Governance: The PDRF board of trustees facilitates broad representation among member companies. A chairperson leads it. Members of the board are drawn from different businessess and humanitarian organisations.

Synergies: PDRF developed into a nationwide platform that mobilises, informs and directs business contributions and engagement for disaster management. It supports cross-sector coordination and collaboration in dealing with natural and man-made disasters.

Get Involved:

  1. Join the network
  2. Support the network through funding, in-kind contributions, program collaboration or advice




Typhoon Nock-Ten hit the Philippines in December 2016 affecting over 2,925,000 people. On top of this, roads, crops, infrastructure, and power lines were also heavily affected.

The private sector network helped to:

  •  restore power and telecom services
  •  donated over 6,800 relief items to affected families
  •  provided permanent shelters in heavily damaged areas


  • Meralco sent teams of linemen to help restore power in Catanduanes, Albay and Sorsogon. They worked over the New Year's holiday to replace downed power lines. Aboitiz Power sent other teams to re-energize Albay. Promate donated generators to be used to restore electricity.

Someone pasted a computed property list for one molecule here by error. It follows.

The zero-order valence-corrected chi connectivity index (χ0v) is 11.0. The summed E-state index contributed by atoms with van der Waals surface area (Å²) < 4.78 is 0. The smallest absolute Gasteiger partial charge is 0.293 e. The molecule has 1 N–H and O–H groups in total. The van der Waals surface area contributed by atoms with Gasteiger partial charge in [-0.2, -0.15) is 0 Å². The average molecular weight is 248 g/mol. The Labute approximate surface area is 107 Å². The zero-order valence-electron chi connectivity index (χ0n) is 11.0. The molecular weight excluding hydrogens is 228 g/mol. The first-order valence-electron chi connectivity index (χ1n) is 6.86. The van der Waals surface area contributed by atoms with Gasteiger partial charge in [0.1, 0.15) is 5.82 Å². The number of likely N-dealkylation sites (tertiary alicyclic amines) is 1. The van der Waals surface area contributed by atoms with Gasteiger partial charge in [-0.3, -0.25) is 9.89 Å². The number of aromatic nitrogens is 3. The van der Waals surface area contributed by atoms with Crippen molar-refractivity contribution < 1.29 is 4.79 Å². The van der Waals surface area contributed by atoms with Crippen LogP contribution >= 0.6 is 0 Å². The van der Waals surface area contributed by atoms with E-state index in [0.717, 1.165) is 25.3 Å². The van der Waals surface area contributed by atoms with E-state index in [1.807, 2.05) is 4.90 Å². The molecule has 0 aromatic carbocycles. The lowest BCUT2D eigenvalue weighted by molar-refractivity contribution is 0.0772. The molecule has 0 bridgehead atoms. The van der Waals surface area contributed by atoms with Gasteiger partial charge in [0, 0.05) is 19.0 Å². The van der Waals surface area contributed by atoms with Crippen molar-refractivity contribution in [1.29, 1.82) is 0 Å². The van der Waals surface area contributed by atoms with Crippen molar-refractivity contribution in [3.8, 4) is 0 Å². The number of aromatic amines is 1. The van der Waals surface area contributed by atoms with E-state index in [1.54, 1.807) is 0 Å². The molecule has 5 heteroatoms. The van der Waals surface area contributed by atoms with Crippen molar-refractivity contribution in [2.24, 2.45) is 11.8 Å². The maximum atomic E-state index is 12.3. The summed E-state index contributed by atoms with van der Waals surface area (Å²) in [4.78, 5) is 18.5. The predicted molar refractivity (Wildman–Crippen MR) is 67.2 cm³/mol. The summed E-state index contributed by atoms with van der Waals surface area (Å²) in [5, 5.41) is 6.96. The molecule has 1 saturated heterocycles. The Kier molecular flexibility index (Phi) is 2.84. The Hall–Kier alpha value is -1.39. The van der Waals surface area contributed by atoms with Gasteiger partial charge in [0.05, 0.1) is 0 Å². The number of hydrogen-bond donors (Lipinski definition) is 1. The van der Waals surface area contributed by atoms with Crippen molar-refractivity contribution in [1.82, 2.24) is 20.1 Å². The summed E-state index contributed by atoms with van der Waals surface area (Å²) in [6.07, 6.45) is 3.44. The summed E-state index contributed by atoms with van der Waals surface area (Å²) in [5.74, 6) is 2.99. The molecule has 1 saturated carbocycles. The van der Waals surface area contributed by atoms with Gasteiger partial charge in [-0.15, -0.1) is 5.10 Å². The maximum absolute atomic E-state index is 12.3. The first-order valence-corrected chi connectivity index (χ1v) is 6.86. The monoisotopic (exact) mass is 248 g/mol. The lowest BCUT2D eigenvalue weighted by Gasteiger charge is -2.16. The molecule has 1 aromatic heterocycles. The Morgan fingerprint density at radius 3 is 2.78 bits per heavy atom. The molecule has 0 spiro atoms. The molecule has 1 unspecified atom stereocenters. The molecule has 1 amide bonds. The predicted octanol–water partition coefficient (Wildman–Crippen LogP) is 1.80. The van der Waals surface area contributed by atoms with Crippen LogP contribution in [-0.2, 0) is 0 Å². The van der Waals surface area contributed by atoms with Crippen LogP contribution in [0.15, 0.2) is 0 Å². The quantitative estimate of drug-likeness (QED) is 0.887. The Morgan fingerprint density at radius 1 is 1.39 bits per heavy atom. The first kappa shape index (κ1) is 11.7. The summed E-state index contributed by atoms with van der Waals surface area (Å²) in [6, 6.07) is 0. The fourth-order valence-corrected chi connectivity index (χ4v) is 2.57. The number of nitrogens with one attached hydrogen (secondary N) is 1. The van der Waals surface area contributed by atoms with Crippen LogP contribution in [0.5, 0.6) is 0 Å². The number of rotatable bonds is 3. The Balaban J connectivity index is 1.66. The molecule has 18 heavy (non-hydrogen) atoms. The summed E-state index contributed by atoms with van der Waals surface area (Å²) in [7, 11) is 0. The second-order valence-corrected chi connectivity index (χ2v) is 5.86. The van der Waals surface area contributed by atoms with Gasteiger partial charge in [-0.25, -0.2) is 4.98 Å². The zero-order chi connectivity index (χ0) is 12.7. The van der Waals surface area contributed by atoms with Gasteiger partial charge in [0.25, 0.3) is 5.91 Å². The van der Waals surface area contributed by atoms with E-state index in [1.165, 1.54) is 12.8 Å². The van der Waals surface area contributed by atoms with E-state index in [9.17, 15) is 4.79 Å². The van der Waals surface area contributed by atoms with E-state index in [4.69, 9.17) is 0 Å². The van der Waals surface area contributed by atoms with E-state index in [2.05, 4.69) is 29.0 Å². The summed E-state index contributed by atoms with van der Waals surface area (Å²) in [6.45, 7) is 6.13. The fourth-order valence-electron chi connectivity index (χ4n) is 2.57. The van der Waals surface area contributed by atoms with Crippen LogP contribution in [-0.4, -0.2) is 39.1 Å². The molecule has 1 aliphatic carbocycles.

• TELECOMS - Both Smart and Globe supported reestablishment of telecom service. Smart set up “Libreng Tawag” kiosks in some parts of Albay, Camarines Sur, Catanduanes, Marinduque and Sorsogon. Globe set up “libreng tawag” and “libreng charging stations” in Boac, Marinduque and in Barangay Tinago, Naga City.

  • RELIEF - The Alagang Kapatid Foundation made up of MVP companies sent a team to Bato, Catanduanes to assess damage and distribute food packs from PLDT Smart Foundation, hygiene kits, a genset and water from One Meralco Foundation along with satellite phones from Smart. The Aboitiz Group committed to donate relief items to 5000 families in some affected areas.

  • EDUCATION - Many schools were damaged and needed to be repaired particularly in Regions 4A, 4B and 5. Students required new learning kits.

  • WATER - Certain areas such as Catanduanes need drinking water. Coca Cola Foundation coordinated with appropriate local officials and committed to donate water for relief operations.

  • FINANCE - Agriculture was heavily damaged and farmers needed loans to replant their crops and recover from the typhoon.

  • DONATIONS - In response to PDRF’s appeal, Ayala Foundation donated P1 million while First Pacific gave another P1 million.  Peace and Equity Foundation donated P500,000. A prominent Filipina American has given $1,000.

Among PDRF activities to respond to Typhoon Nock-Ten are:

  1. Documented private sector response and informed member companies of critical areas for assistance such as restoration of telecom service and power, need for generator sets and shelter, repair of schools and need for learning kits;
  2. Participated in NDRMMC AND UN OCHA meetings to represent the private sector; attached are the latest reports from both groups;
  3. Activated the Emergency Operations Center and now shifted to Relief and Recovery Operations;
  4. Issued a call for support both locally and internationally;
  5. Partnering with Habitat for Humanity to help repair over 3,000 damaged houses in Albay and Camarines Sur.

If you’d like to support, contact PDRF